The late-19th-century cultural phenomenon of American heiresses marrying into the English aristocracy has attracted literary attention from the moment it began: Henry James’s Portrait of a Lady was published in 1880, a mere six years after the foundational match between Jennie Jerome and Lord Randolph Churchill. James worked this seam thoroughly, followed by Edith Wharton, most notably in her final, unfinished novel The Buccaneers. James and Wharton concentrated on the tension — both emotional and social — generated by these matches, but several of their contemporaries wrote escapist fiction on the same theme that focused more on the voyeuristic aspects of the situation. (Look for Gertrude Atherton’s 1898 American Wives and English Husbands, Constance Cary Harrison’s 1890 Anglomaniacs, or Mary E. Sherwood’s 1882 A Transplanted Rose.) The men’s castles, the women’s jewelry, the parties, the scandals, the love matches and the divorces — this was social climbing taken to the extreme and it entertained many people for a long time.
Apparently it still does. Daisy Goodwin’s The American Heiress (which was published in the UK as My Last Duchess) revisits the heiress/aristocrat marriage. I have to say, I am not the right audience for this book, because I have previously written about it myself. So by page 10, I could identify not only the models of the characters and settings, but also the author’s sources. That’s my problem, not Goodwin’s. I finished the book because I was curious to see what she would make of it. Her heiress is the usual headstrong beauty, here named Cora Cash. (The elbow-in-the-side name is an unusually blatant touch.) The tale opens with a set-piece of a Newport ball before Cora is whisked over to England where she and her dollars will be trailed before impecunious English suitors. She and the handsome enigmatic Duke of Wareham meet cute in Paradise Wood on his estate — so far, so Georgette Heyer.
The interesting part of the book is not the courtship but what happens afterward, as Duchess Cora and her aristocratic Ivo begin to negotiate a relationship. Goodwin is at her best imagining the obstacles presented by the Duke’s pride, Cora’s expectations, and their mutual misunderstanding. There were flickers of Wharton here: that sense you get in some of Wharton’s novels of appealing characters who can’t get out of their own way. Cora’s impetuous efforts to please her husband misfire repeatedly, understandably. (She’s slow on the uptake about how little he likes a surprise.) Her money is almost a character in its own right, and looms large in the marriage.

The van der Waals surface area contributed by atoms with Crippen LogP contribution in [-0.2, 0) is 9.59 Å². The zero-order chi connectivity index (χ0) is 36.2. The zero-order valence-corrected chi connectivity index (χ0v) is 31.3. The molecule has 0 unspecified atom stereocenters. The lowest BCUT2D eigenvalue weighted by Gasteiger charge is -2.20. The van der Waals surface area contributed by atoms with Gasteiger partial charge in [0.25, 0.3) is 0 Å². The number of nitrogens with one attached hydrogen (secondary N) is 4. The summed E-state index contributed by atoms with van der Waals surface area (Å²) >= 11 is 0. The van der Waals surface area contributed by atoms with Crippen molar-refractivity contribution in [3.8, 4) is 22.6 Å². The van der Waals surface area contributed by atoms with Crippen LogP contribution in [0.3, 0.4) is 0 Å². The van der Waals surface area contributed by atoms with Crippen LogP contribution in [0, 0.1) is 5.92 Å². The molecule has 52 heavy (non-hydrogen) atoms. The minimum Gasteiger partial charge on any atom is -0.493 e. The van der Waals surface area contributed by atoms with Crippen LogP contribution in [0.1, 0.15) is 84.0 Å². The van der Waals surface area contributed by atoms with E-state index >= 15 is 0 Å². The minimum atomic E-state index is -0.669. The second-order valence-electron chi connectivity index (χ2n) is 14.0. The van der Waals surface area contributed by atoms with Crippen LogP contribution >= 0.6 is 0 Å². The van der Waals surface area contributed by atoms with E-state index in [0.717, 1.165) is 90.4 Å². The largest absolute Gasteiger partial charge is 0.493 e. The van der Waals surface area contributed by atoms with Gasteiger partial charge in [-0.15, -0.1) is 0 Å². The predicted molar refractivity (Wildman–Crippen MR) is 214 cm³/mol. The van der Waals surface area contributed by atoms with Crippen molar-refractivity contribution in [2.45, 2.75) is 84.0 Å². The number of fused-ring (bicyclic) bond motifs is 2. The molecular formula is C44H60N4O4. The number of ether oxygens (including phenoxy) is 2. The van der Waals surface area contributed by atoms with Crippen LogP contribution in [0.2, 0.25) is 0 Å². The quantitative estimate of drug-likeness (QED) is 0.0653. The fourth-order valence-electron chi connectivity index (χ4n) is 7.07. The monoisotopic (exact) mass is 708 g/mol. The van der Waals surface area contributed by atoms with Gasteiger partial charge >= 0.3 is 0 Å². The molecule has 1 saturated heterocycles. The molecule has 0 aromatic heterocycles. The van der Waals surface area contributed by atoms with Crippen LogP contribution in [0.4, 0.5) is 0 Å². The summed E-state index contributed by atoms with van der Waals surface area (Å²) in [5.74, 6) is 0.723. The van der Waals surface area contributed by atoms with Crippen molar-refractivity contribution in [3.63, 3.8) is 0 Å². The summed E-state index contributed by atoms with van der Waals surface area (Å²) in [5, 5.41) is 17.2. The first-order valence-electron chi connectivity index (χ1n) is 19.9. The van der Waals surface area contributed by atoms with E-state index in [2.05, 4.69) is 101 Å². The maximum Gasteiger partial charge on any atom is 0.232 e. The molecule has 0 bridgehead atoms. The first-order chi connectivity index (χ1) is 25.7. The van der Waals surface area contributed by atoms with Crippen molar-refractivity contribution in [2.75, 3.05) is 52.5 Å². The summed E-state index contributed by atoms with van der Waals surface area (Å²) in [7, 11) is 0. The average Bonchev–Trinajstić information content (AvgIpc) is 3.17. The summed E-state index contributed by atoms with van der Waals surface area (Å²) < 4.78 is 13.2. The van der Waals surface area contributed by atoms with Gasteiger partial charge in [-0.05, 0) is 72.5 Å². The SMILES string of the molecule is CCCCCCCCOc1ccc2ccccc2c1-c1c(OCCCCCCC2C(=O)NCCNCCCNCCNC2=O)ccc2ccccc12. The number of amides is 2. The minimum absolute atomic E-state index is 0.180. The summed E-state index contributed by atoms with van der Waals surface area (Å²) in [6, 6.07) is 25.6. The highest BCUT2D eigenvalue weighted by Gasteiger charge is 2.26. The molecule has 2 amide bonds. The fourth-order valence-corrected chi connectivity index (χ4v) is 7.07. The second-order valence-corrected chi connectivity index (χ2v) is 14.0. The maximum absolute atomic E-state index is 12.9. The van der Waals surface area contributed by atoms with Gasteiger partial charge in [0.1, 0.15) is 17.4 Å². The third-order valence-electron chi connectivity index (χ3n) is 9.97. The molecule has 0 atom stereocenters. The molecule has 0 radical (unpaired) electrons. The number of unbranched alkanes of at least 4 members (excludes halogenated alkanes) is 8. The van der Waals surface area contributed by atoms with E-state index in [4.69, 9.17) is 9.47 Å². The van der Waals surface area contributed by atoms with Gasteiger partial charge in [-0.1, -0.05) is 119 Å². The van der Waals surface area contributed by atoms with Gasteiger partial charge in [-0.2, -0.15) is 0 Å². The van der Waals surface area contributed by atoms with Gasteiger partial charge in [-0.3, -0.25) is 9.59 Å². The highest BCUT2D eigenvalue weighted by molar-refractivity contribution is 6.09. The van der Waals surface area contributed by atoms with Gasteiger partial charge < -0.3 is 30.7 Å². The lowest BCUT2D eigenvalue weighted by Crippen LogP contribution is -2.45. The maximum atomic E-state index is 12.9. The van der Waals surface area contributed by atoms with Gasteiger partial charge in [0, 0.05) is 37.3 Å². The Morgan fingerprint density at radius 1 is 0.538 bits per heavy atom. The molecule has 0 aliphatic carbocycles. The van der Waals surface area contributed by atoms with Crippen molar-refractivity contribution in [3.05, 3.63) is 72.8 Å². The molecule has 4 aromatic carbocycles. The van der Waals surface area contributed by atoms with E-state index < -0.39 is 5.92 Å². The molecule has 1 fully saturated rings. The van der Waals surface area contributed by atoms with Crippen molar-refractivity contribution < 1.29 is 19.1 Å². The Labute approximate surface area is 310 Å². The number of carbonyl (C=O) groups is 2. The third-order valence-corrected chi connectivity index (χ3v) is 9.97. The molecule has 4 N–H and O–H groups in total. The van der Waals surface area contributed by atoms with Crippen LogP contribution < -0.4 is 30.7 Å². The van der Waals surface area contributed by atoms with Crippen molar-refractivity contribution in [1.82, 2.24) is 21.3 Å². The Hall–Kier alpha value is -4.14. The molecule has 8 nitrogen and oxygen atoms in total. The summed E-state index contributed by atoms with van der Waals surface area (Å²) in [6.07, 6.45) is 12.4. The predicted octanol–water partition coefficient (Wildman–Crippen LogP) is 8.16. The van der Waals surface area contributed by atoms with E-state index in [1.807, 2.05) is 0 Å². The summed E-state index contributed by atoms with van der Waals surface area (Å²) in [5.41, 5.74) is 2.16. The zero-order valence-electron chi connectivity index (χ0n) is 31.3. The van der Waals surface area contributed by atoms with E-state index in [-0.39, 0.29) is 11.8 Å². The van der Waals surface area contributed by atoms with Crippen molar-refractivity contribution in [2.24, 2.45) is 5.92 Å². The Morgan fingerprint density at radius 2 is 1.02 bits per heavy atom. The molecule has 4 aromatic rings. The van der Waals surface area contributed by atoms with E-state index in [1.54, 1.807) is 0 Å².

Ultimately, though, The American Heiress is not interested in exploring the finer emotional shades. Ivo’s habit of running hot and cold with Cora turns out to have a more mundane cause and we’re back in Georgette Heyer-land. Without, sadly, Heyer’s light touch.
I haven’t read the book or seen the film, so I can’t make any comment on this particular manifestation of the genre, but I do think highly of the Wharton. It was also filmed (with an reasonably appropriate ending added) and shown here as a television serial. I don’t know if it ever made it to the US. Did you get a chance to see it?
You know, Annie, I didn’t, but I have just added it to my Netflix queue.
Was “My Last Duchess” filmed in the UK?
On a completely different reading tack, do you know the nifty mid-20th century procedurals of Michael Gilbert? Nice dry sense of humor, very… efficient.
I’m not certain about the site for ‘My Last Duchess’, Carol. I’ll do a bit of doffing and see if I can find out. And no, I don’t know Michael Gilbert. I’m off to the library site now to see what they have. Thanks for the tip.
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Oh, gosh, Annie, I just meant “was it released as a film” in the UK. Don’t worry about researching it!
Following my own advice to you I picked up “Smallbone Deceased” of Gilbert last night and am adoring it on the 3d or 4th go-round. It’s full of that erudite dry humor that we don’t do in the US.
Hey Carol, I’ve also recently reviewed ‘My Last Duchess’…what did you think about the fact that Goodwin has named the novel after the famous Browning monologue? I sort of feel that it’s a little cheeky, as it draws you in to expect something completely different from what is actually written….Couldn’t help but it enjoy it though.
Hi, Zoe — I know what you mean. Of course we transatlantic illiterates weren’t to be expected to get the reference, so we got a new title. I agree, the Browning doesn’t really fit the tone of the novel. I wish I had liked it better!
You can read another review at thebooklover.wordpress.com.
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I had no idea there was a film or series? I can’t find it online anywhere…do you have a link to it? I would love to see it
Hillary, I don’t think “The American Heiress” has been filmed yet, but there is a pretty nice TV version of Edith Wharton’s “The Buccaneers” which was one of the principal sources of Daisy Goodwin’s book. http://imdb.to/189EVu
hi carol..do you know why is it named, “my last duchess?”
Belle, I think it’s probably a reference to a poem by Robert Browning called “My Last Duchess” which tells the story of an Italian Renaissance duke who had his first wife…. either put to death or caused to vanish. I guess the poem would be better known in the UK. Not really sure why it would have worked for this book, though. What do you think?
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